A Walk in Nature
Recently I’ve added a walk to my daily routine during the work week. I’ve been noticing the different ways that people approach “taking a walk.” Some are focused with a serious stride; others are out for an easy stroll. I see many people with ear buds listening, I imagine, to music, a book or podcast. Some are alone and others are in pairs or small groups. Of course it all depends on the intention and goals of the walker.
Spring is bursting with the energy of buds and blooms, birdsong and children laughing and running, rain and sunshine. Taking the time to be in nature can increase your own sense of renewed energy and creativity. An introvert at heart, I adore a long, solitary walk by the river or through the trees when we’re up at the lake. The sounds of my footsteps on moss and leaves, water rushing over the weir, rustling trees and birds flitting through branches, the rich smells of earth and composting forest floor …after an hour of immersing myself in nature, I often find myself in a relaxed, calm and creative frame of mind. Research clearly shows that the closer we are to nature, the happier we feel.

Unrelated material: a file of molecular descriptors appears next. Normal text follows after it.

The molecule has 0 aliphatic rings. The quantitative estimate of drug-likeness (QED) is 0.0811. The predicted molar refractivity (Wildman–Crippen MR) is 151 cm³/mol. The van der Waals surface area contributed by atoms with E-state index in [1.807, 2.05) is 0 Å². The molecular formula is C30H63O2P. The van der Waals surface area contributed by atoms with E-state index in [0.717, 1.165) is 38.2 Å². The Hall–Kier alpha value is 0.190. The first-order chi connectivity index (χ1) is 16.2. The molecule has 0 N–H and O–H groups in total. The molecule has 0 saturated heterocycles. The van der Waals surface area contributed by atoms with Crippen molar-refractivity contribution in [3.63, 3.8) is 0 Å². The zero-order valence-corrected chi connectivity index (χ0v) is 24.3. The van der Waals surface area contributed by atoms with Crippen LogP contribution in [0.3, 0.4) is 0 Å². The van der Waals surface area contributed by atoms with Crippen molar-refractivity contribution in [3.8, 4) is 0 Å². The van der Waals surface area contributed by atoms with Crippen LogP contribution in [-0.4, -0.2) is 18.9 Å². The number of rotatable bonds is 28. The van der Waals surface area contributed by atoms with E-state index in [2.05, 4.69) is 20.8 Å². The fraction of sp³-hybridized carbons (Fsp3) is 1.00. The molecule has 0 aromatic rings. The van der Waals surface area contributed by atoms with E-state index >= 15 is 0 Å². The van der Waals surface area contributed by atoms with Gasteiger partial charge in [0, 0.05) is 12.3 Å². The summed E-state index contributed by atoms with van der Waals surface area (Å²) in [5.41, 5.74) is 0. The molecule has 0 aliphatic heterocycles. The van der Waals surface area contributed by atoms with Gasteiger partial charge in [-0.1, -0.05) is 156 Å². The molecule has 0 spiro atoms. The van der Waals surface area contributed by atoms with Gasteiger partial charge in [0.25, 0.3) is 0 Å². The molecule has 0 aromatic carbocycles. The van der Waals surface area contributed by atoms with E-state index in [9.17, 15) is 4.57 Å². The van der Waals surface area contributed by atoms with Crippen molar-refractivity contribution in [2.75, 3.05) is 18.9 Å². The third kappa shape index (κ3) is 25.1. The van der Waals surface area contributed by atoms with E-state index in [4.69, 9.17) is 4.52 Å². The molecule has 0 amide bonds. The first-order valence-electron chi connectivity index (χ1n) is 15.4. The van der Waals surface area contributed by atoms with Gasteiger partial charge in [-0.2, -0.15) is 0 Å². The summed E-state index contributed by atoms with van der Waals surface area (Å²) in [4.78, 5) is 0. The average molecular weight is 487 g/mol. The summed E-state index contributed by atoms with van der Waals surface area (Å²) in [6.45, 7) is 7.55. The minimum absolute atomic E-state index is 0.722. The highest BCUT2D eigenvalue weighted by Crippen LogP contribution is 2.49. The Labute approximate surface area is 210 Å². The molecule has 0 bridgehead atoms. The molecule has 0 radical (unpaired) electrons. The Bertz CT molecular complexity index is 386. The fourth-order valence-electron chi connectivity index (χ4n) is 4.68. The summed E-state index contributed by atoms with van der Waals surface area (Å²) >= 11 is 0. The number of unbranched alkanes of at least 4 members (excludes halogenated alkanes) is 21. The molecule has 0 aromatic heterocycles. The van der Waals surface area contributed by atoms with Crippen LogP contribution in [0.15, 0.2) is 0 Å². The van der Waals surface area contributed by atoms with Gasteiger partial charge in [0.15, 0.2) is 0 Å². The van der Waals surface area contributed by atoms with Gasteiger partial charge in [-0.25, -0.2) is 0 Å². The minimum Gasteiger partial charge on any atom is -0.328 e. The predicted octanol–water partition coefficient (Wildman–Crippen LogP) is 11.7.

Why should you consider taking more walks in nature?
- It has a host of mental health benefits such as decreased depression, improved well-being, and lower perceived stress. Brisk walking boosts endorphins, the feel-good hormones that improve your mood and lower stress and mild depression. Walking gives you more energy, which also improves your positive feelings.
- It can increase attention and sense of happiness as aspects of the natural world can be very soothing and help to lift our moods.
- It is a simple and active mindfulness practice that promotes being present. Walking through green spaces can put the brain into a meditative state, where you are able to pay attention to the world around you, while creating the calmness needed for reflection. It’s in this calm, quiet reflective state where our creativity can flourish.
- It provides exercise and can help you keep in shape.